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'A wonderful essay by Carl Wilson, who hates Celine Dion. Since Dion is extremely popular worldwide, he tries to investigate how it is possible that he cannot feel the love for her. It is a beautiful and touching attempt to examine his own snobbery. In the meantime, you also learn a lot about the phenomenon Celine Dion and immediately question all your own examples of "good taste".' — Paulien Cornelisse
Not a book about glitz but rather an upbeat survey of products and ideas built to treasure and last.
This collection of quotes demonstrates the elegant simplicity of Ai Weiwei’s thoughts on key aspects of his art, politics, and life.
'Brautigan is my favorite author. I have read all his work. It's about nothing, and about everything at the same time. Beauty is more important than truth.'
A singular and characteristic novel by Worthy, about a lost generation that seems willing to sacrifice everything in the name of fame and relevance.
'I have read The Bureau with great pleasure. Voskuil's alter ego Maarten Koning describes how he functions as an office slave in the micro-society of Het Bureau. In De Buurman we read how Maarten is actually caught up in complicated social situations at home. Because they now take place at home, they feel even more inescapable than in Het Bureau.' — Paulien Cornelisse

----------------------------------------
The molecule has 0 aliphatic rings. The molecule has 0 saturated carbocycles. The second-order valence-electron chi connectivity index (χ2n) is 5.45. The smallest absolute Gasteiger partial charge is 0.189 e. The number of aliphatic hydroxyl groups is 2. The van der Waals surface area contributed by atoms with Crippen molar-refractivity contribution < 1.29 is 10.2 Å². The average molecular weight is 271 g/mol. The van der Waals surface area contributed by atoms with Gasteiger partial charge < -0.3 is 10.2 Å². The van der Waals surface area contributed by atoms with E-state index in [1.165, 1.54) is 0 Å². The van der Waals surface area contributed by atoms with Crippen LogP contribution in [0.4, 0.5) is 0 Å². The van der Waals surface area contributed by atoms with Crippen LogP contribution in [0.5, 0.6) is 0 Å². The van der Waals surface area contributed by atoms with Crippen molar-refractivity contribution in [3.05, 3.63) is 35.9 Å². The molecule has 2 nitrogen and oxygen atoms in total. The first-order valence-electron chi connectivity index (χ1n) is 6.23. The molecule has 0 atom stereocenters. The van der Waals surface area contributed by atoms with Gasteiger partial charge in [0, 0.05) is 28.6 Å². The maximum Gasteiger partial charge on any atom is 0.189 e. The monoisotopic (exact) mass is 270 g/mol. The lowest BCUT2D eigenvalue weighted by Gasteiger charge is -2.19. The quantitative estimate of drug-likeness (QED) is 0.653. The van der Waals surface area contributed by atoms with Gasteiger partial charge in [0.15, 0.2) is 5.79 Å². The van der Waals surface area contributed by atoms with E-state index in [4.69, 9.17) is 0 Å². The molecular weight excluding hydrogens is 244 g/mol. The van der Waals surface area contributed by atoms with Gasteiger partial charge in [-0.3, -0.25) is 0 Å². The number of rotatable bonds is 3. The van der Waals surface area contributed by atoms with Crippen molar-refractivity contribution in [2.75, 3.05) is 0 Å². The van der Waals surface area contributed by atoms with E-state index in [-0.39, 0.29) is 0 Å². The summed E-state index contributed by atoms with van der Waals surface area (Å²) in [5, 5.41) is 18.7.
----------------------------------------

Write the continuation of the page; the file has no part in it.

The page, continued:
The sequel to the bestseller Taal is really my thing. And then there is more than the title suggests. The successor to Taal is really my thing (2009) is again full of useless, yet amusing analyzes of our language use. This is not a P.S. but an update.
Language is really my thing is the mega-bestseller by Paulien Cornelisse with equally hilarious and recognizable observations about our language use.
Limited edition on Ali - the man, the legend, and the myth in all his raw, prime glory.
'I think this is the finest collection of Van het Reve essays there is. In every essay he analyzes a widely held belief. For example: At Philips they could make a lamp that burns for years, but they don't, because then they won't sell any more. Very rational but also funny, Van het Reve explains why this is nonsense.' — Paulien Cornelisse